First thing on Saturday morning my Twitterstream was full of sleepy geeks converging on Reading - yes, it was time once again for DDD at Microsoft. DDDs are free one-day conferences where all the content is from the UK Microsoft developer community - Microsoft speakers are not allowed to speak, although they usually come just to hang out. The community also decide the sessions that form the agenda by voting on submissions. I was lucky enough to speak at DDD7, but my session didn't make it into DDD8 (which was for the best as hardware failure meant I wouldn't have been able to do any demos). They're also a good networking event - a useful addition this year was to have people's Twitter names on their badges, which meant that if, like me, you follow a number of people you've never met, you could start to spot them and say hello. In fact, at one point I thought 'this is just a social thing with some technical content tacked on'!
Once I was at Microsoft and checked in, the first person I saw was Simon Harriyott, who I met for the first time the preceding Thursday at Barry Dorrans' leaving drinks. Of which more later. As I was getting my sausage sandwich and coffee, I also bumped into VBUG Chair Tim Leung and had a quick catch-up with him before it was time to head into the first session of the day...
Barry Carr - Contractual Obligations: Getting Up and Running With Code Contracts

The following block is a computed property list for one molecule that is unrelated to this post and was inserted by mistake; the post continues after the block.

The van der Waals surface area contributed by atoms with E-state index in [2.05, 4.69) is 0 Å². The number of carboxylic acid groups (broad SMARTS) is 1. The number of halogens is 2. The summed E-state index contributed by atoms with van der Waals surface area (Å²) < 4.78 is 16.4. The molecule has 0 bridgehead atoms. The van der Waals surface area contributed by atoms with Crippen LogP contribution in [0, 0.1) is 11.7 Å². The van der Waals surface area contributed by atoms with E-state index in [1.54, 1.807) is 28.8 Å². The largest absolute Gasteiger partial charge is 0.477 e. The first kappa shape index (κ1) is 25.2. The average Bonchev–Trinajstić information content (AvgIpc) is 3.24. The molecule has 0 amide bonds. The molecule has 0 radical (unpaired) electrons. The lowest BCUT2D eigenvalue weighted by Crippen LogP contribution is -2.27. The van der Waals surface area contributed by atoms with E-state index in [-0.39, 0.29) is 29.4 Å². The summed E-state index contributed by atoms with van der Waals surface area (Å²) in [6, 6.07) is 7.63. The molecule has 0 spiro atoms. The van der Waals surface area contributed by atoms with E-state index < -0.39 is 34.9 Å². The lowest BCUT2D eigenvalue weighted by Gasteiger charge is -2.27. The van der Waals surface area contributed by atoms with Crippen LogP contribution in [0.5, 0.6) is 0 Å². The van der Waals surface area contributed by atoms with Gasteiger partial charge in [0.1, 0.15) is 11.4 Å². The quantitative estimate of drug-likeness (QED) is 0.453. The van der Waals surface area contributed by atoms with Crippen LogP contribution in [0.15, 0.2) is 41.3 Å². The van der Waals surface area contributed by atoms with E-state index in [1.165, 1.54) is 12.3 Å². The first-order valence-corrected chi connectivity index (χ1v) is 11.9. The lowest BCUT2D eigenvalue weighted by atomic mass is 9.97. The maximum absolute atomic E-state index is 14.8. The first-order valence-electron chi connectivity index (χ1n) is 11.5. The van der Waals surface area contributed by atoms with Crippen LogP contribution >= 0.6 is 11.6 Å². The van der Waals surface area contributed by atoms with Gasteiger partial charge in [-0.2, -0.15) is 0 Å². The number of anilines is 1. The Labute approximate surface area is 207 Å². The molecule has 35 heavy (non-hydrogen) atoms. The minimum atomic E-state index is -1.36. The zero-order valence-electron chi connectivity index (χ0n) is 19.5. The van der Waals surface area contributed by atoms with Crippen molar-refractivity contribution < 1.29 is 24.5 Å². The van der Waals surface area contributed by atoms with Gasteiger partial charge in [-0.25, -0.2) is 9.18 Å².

I walked into this session and pleasingly got a seat next to virtualisation guru and all-round good guy Liam Westley, and behind Guy Smith-Ferrier and Gary Short. I picked this session as it sounded to be similar to some work that was done at my last company, and it proved to be a very interesting talk. The concept of code contracts stems from some work done by the not-yet-dead Bertrand Meyer, father of the Eiffel programming language. Contracts allow you to specify pre- and post-conditions on methods, functioning like Asserts. One of the most interesting demos was where Barry stepped through some code, which had both pre- and post-conditions declared at the start of a function followed by the body of the function; as Barry stepped through the code Visual Studio seemed to be jumping around the code instead of following the flow of code as written, due to the way that Code Contracts amends the IL that your .NET code outputs. However the highlight of this talk was probably when one delegate had the temerity to ask a question; his reward was a USB stick, however Barry threw it to him unintentionally hard and nearly took him out!
I followed this with ...
Neil Robbins - Hello Document Databases
Neil said up front that he's a new speaker and that this was his first DDD session, and proceeded to give a blinding talk on NoSQL and CouchDB. CouchDB (and its' GUI, Futon) are all based around a mantra of Relax, which several of us shouted out from the audience at certain points when Neil got tied up by some Linuk case-sensitivity issues :-) Neil's demos were done with CouchDB running on Ubuntu, which was a slight disappointment for me as it effectively means CouchDB is something I won't be able to run at work; Neil's comment is that the installer for CouchDB on Windows is only a beta. Which is a shame as CouchDB looks like exactly the kind of technology we could do with at work for asset management software - we've had several conversations recently around the Entity-Attribute-Value pattern, which seems to be the major problem that CouchDB solves.